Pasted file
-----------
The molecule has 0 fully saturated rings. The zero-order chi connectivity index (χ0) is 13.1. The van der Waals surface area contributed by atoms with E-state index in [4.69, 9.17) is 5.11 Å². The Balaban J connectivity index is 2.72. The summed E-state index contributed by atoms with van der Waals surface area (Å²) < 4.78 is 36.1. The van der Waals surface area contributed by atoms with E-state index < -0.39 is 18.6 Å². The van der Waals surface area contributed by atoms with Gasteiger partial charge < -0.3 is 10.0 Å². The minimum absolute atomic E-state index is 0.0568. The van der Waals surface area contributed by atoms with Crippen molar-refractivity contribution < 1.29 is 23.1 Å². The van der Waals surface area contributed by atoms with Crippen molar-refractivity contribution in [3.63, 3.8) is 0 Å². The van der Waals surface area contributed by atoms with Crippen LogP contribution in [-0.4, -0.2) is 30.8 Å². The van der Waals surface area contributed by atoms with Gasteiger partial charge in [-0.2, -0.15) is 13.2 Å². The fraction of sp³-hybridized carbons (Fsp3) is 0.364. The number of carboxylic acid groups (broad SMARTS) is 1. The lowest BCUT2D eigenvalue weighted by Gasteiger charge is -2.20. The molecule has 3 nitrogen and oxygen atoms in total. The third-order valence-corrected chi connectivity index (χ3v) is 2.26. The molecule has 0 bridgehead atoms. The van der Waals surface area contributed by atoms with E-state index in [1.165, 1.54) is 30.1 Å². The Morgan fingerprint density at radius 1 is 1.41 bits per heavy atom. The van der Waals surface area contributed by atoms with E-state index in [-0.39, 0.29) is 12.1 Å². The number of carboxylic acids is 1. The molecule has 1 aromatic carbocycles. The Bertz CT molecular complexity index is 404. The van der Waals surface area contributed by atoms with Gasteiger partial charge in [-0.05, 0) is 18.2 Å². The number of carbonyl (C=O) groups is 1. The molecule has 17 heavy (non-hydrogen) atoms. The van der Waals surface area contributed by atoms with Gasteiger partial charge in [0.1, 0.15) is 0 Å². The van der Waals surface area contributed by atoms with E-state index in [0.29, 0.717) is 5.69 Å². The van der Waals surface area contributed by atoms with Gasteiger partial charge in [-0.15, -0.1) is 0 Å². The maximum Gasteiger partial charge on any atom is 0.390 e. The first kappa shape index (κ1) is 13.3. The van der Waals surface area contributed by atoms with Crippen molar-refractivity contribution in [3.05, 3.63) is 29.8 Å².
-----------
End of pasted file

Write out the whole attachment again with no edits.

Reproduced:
The molecule has 0 fully saturated rings. The zero-order chi connectivity index (χ0) is 13.1. The van der Waals surface area contributed by atoms with E-state index in [4.69, 9.17) is 5.11 Å². The Balaban J connectivity index is 2.72. The summed E-state index contributed by atoms with van der Waals surface area (Å²) < 4.78 is 36.1. The van der Waals surface area contributed by atoms with E-state index < -0.39 is 18.6 Å². The van der Waals surface area contributed by atoms with Gasteiger partial charge < -0.3 is 10.0 Å². The minimum absolute atomic E-state index is 0.0568. The van der Waals surface area contributed by atoms with Crippen molar-refractivity contribution < 1.29 is 23.1 Å². The van der Waals surface area contributed by atoms with Crippen molar-refractivity contribution in [3.63, 3.8) is 0 Å². The van der Waals surface area contributed by atoms with Crippen LogP contribution in [-0.4, -0.2) is 30.8 Å². The van der Waals surface area contributed by atoms with Gasteiger partial charge in [-0.2, -0.15) is 13.2 Å². The fraction of sp³-hybridized carbons (Fsp3) is 0.364. The number of carboxylic acid groups (broad SMARTS) is 1. The lowest BCUT2D eigenvalue weighted by Gasteiger charge is -2.20. The molecule has 3 nitrogen and oxygen atoms in total. The third-order valence-corrected chi connectivity index (χ3v) is 2.26. The molecule has 0 bridgehead atoms. The van der Waals surface area contributed by atoms with E-state index in [1.165, 1.54) is 30.1 Å². The Morgan fingerprint density at radius 1 is 1.41 bits per heavy atom. The van der Waals surface area contributed by atoms with E-state index in [-0.39, 0.29) is 12.1 Å². The number of carboxylic acids is 1. The molecule has 1 aromatic carbocycles. The Bertz CT molecular complexity index is 404. The van der Waals surface area contributed by atoms with Gasteiger partial charge in [-0.05, 0) is 18.2 Å². The number of carbonyl (C=O) groups is 1. The molecule has 17 heavy (non-hydrogen) atoms. The van der Waals surface area contributed by atoms with Gasteiger partial charge in [0.1, 0.15) is 0 Å². The van der Waals surface area contributed by atoms with E-state index in [0.29, 0.717) is 5.69 Å². The van der Waals surface area contributed by atoms with Gasteiger partial charge in [-0.15, -0.1) is 0 Å². The maximum Gasteiger partial charge on any atom is 0.390 e. The first kappa shape index (κ1) is 13.3. The van der Waals surface area contributed by atoms with Crippen molar-refractivity contribution in [3.05, 3.63) is 29.8 Å².